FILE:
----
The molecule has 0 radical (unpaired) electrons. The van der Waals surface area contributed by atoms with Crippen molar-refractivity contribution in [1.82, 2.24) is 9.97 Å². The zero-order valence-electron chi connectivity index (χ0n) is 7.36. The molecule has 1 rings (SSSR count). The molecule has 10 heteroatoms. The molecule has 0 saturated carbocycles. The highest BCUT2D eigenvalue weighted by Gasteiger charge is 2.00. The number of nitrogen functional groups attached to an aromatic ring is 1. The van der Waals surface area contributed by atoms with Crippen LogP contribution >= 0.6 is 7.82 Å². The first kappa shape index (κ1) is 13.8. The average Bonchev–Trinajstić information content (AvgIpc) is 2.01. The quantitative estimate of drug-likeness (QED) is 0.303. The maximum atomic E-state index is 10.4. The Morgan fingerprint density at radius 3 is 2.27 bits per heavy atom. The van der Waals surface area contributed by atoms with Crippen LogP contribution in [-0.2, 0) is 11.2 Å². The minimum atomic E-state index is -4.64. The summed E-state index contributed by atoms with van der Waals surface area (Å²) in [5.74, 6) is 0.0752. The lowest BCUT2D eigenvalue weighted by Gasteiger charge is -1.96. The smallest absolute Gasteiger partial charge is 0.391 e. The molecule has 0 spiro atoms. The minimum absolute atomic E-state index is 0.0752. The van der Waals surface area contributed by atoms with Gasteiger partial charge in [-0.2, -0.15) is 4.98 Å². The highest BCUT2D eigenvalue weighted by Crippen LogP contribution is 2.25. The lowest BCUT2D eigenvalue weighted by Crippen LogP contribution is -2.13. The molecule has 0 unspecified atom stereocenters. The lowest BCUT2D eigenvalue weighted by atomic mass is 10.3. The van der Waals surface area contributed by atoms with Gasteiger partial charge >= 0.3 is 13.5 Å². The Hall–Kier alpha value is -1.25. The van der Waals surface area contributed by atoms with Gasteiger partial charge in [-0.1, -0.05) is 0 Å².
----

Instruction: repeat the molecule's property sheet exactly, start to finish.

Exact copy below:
The molecule has 0 radical (unpaired) electrons. The van der Waals surface area contributed by atoms with Crippen molar-refractivity contribution in [1.82, 2.24) is 9.97 Å². The zero-order valence-electron chi connectivity index (χ0n) is 7.36. The molecule has 1 rings (SSSR count). The molecule has 10 heteroatoms. The molecule has 0 saturated carbocycles. The highest BCUT2D eigenvalue weighted by Gasteiger charge is 2.00. The number of nitrogen functional groups attached to an aromatic ring is 1. The van der Waals surface area contributed by atoms with Crippen LogP contribution >= 0.6 is 7.82 Å². The first kappa shape index (κ1) is 13.8. The average Bonchev–Trinajstić information content (AvgIpc) is 2.01. The quantitative estimate of drug-likeness (QED) is 0.303. The maximum atomic E-state index is 10.4. The Morgan fingerprint density at radius 3 is 2.27 bits per heavy atom. The van der Waals surface area contributed by atoms with Crippen LogP contribution in [-0.2, 0) is 11.2 Å². The minimum atomic E-state index is -4.64. The summed E-state index contributed by atoms with van der Waals surface area (Å²) in [5.74, 6) is 0.0752. The lowest BCUT2D eigenvalue weighted by Gasteiger charge is -1.96. The smallest absolute Gasteiger partial charge is 0.391 e. The molecule has 0 spiro atoms. The minimum absolute atomic E-state index is 0.0752. The van der Waals surface area contributed by atoms with Gasteiger partial charge in [-0.2, -0.15) is 4.98 Å². The highest BCUT2D eigenvalue weighted by Crippen LogP contribution is 2.25. The lowest BCUT2D eigenvalue weighted by Crippen LogP contribution is -2.13. The molecule has 0 unspecified atom stereocenters. The lowest BCUT2D eigenvalue weighted by atomic mass is 10.3. The van der Waals surface area contributed by atoms with Gasteiger partial charge >= 0.3 is 13.5 Å². The Hall–Kier alpha value is -1.25. The van der Waals surface area contributed by atoms with Gasteiger partial charge in [-0.1, -0.05) is 0 Å².